An Important Pair of Matte and Burnished Neoclassical Gilt and Patinated Bronze Four-Light Candelabra, Louis XVI period
Call +33 1 45 61 44 55
Attributed to François Rémond
Probably made under the supervision of Dominique Daguerre
An Important Pair of Matte and Burnished Neoclassical Gilt and Patinated Bronze Four-Light Candelabra
Paris, Louis XVI period, circa 1785
Height 118 cm; width of light branches 36 cm; diameter of the bases 23.5 cm
- Formerly in the collection of the Earls of Rosebery, Mentmore Towers, Buckinghamshire.
- Sale of the collections of the 6th Earl of Rosebery at Mentmore Towers, Sotheby’s, London, on May 18, 1977, lot 92.
The candelabra feature anthropomorphic stems depicting magnificent standing female figures made of patinated bronze. Their hair is braided and held in place by headbands; they wear long classical draperies that reveal their bodies. Each woman holds a wreath of flowers in one hand and has a wicker basket on her head. The baskets issue elaborate scrolling light bouquets comprising four lights; their ornate spiral-decorated branches are adorned with scrolls, rosettes, and seeds. The nozzles and drip pans are also finely cast and chased with leaves and foliage. The round terraces are decorated with beadwork and egg-and-dart friezes; they rest upon cylindrical white Carrara marble bases that are adorned with friezes of volutes, ribbon-tied flower garlands, and putti flanking vases that are embellished with ribbon-tied bulrushes and alternating friezes of stylized foliage.
The exceptional chasing and gilding of the present pair of candelabra allow us to confidently attribute them to François Rémond, one of the most important Parisian bronziers of the period. At the time Rémond worked for Dominique Daguerre, then the most influential merchant of luxury goods in France. Their unusual design appears to have been influenced by a similar model that Rémond had created around 1785, one pair of which was in the collection of Princess Kinsky, and were part of the furnishings of her luxurious Parisian mansion in the rue de Grenelle (see C. Baulez, “Le luminaire de la princesse Kinsky”, in L’Estampille/L’Objet d’art, n° 247, May 1991, p. 88), while a second pair was offered on the Parisian art market during the sale of the collection of Edwin-Marriott Hodgkins (1860-1932) (sold Me Lair-Dubreuil, May 16, 1927, lot 67). One further pair of candelabra, identical to the present pair but with blue turquin marble bases, is in the Toledo, Ohio Museum of Art (illustrated in H. Ottomeyer and P. Pröschel, Vergoldete Bronzen, Die Bronzearbeiten des Spätbarock und Klassizismus, Band I, Munich, 1986, p. 284, fig. 4.14.9).
The most important marchand-mercier – seller of luxury items – of the last quarter of the 18th century. Relatively unknown when he began working, his career truly began in 1772, the year he went into partnership with Philippe-Simon Poirier (1720-1785), another well-known marchand-mercier who was the creator of furniture adorned with porcelain plaques from the Royal Sèvres factory. After Poirier retired, around 1777-1778, Daguerre ran the shop in the rue du Faubourg Saint-Honoré, keeping the company name “La Couronne d’Or”. Retaining his predecessor’s clientele, he considerably developed the business in just a few years, and played a preeminent role in the renaissance of Parisian decorative arts. He worked with the finest cabinetmakers of the day, including Adam Weisweiler, Martin Carlin, and Claude-Charles Saunier, the cabinet maker of the Garde-Meuble de la Couronne Georges Jacob, the bronze casters and chaser-gilders Pierre-Philippe Thomire and François Rémond, and the clockmaker Renacle-Nicolas Sotiau. After having helped bring French luxury goods industry to its apogee, Daguerre, always the visionary and an exceptional businessman, settled in England in the early 1780’s. He went into partnership with Martin-Eloi Lignereux, who ran the Paris shop. In London, with the patronage of the Prince Regent (the future King George IV), Daguerre played an active role in the furnishing and decoration of Carlton House and the Brighton Pavilion. In doing so, he called on his network of Parisian artisans, importing most of the furniture, chairs, mantelpieces, bronze furnishings and objets d’art from Paris, amounting to over 14500£ of furnishings for just the year 1787. Impressed by his talent, several influential English aristocrats also employed him. Among them were Count Spencer, who was redecorating Althorp, where Daguerre collaborated with the architect Henry Holland (1745-1806). In Paris, through he intermediary of his partner Lignereux, he continued to work for influential collectors, delivering superb pieces of furniture to the Garde-Meuble de la Couronne, which were destined for the apartments of Louis XVI and Marie-Antoinette. He retired in 1793, probably due to the loss of many of his most important clients due to the French Revolution.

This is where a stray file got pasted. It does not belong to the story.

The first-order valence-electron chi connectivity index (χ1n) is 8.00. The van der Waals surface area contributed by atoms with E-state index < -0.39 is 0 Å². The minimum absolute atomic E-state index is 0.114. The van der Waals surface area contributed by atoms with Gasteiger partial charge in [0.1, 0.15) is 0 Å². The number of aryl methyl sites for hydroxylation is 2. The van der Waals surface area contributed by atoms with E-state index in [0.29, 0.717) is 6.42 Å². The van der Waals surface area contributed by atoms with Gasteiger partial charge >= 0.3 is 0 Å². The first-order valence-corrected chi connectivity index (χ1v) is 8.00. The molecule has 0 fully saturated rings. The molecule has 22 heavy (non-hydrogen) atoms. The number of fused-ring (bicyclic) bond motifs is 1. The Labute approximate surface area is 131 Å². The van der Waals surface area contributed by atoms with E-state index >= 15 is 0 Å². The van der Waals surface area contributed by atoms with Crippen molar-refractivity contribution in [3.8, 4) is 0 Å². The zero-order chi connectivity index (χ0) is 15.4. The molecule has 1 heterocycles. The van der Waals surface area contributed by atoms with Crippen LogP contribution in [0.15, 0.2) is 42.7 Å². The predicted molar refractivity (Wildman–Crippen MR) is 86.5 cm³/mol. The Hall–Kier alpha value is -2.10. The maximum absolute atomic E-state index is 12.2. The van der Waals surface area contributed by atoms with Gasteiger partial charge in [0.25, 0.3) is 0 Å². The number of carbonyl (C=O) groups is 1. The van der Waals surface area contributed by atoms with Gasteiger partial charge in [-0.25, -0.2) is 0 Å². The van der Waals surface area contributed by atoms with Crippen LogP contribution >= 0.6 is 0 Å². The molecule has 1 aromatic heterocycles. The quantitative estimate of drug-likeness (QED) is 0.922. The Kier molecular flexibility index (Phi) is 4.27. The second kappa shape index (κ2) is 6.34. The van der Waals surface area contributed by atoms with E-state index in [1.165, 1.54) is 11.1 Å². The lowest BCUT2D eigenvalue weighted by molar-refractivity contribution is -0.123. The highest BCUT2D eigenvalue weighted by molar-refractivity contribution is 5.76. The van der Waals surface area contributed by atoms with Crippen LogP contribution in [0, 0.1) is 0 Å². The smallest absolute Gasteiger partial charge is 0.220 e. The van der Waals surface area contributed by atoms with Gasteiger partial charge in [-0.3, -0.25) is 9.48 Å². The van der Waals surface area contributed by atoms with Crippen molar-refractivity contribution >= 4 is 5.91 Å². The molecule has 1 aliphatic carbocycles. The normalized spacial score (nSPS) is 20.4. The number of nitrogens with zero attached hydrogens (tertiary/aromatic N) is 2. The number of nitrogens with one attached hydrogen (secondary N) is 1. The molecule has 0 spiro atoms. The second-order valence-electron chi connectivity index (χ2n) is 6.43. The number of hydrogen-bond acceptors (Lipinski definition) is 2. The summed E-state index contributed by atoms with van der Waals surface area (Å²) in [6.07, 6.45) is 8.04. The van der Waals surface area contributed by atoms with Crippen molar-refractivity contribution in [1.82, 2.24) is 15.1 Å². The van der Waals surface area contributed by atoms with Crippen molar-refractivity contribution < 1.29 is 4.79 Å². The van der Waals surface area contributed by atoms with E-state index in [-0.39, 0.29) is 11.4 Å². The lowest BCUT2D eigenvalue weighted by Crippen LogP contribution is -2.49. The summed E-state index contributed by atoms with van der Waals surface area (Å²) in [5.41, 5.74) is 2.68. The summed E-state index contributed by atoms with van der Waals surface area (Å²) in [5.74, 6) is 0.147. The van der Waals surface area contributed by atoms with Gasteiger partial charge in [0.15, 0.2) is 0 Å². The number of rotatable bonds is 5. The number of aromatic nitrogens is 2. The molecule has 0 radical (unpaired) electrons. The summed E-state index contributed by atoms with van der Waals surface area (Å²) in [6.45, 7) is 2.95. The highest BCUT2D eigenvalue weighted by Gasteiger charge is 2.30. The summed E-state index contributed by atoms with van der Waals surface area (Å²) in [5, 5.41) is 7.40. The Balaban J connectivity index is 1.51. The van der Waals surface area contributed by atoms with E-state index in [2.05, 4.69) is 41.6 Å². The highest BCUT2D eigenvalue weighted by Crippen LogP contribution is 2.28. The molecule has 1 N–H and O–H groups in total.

François Rémond (circa 1747-1812)
Along with Pierre Gouthière, he was one of the most important Parisian chaser-gilders of the last third of the 18th century. He began his apprenticeship in 1763 and became a master chaser-gilder in 1774. His great talent quickly won him a wealthy clientele, including certain members of the Court. Through the marchand-mercier Dominique Daguerre, François Rémond was involved in furnishing the homes of most of the important collectors of the late 18th century, supplying them with exceptional clock cases, firedogs, and candelabra. These elegant and innovative pieces greatly contributed to his fame.
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